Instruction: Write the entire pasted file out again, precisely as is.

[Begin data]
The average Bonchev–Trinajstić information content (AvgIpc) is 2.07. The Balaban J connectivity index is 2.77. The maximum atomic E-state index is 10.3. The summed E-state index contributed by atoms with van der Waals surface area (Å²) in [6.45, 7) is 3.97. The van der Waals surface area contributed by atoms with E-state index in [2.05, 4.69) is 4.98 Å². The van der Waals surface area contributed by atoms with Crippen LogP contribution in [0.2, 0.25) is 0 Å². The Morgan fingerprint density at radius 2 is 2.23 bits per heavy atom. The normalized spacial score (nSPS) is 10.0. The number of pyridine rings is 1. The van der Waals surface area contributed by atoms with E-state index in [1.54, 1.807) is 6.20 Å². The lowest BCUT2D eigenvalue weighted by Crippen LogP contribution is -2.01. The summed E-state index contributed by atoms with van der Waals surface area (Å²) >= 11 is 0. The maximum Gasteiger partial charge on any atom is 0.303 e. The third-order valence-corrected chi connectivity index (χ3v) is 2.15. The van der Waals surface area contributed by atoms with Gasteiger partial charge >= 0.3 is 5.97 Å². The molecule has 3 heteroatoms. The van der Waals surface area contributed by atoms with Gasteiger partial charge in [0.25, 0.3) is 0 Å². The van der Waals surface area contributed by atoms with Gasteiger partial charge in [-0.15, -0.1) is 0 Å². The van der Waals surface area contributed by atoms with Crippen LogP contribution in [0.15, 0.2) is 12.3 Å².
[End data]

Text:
The average Bonchev–Trinajstić information content (AvgIpc) is 2.07. The Balaban J connectivity index is 2.77. The maximum atomic E-state index is 10.3. The summed E-state index contributed by atoms with van der Waals surface area (Å²) in [6.45, 7) is 3.97. The van der Waals surface area contributed by atoms with E-state index in [2.05, 4.69) is 4.98 Å². The van der Waals surface area contributed by atoms with Crippen LogP contribution in [0.2, 0.25) is 0 Å². The Morgan fingerprint density at radius 2 is 2.23 bits per heavy atom. The normalized spacial score (nSPS) is 10.0. The number of pyridine rings is 1. The van der Waals surface area contributed by atoms with E-state index in [1.54, 1.807) is 6.20 Å². The lowest BCUT2D eigenvalue weighted by Crippen LogP contribution is -2.01. The summed E-state index contributed by atoms with van der Waals surface area (Å²) >= 11 is 0. The maximum Gasteiger partial charge on any atom is 0.303 e. The third-order valence-corrected chi connectivity index (χ3v) is 2.15. The van der Waals surface area contributed by atoms with Gasteiger partial charge >= 0.3 is 5.97 Å². The molecule has 3 heteroatoms. The van der Waals surface area contributed by atoms with Gasteiger partial charge in [0.25, 0.3) is 0 Å². The van der Waals surface area contributed by atoms with Gasteiger partial charge in [-0.15, -0.1) is 0 Å². The van der Waals surface area contributed by atoms with Crippen LogP contribution in [0.15, 0.2) is 12.3 Å².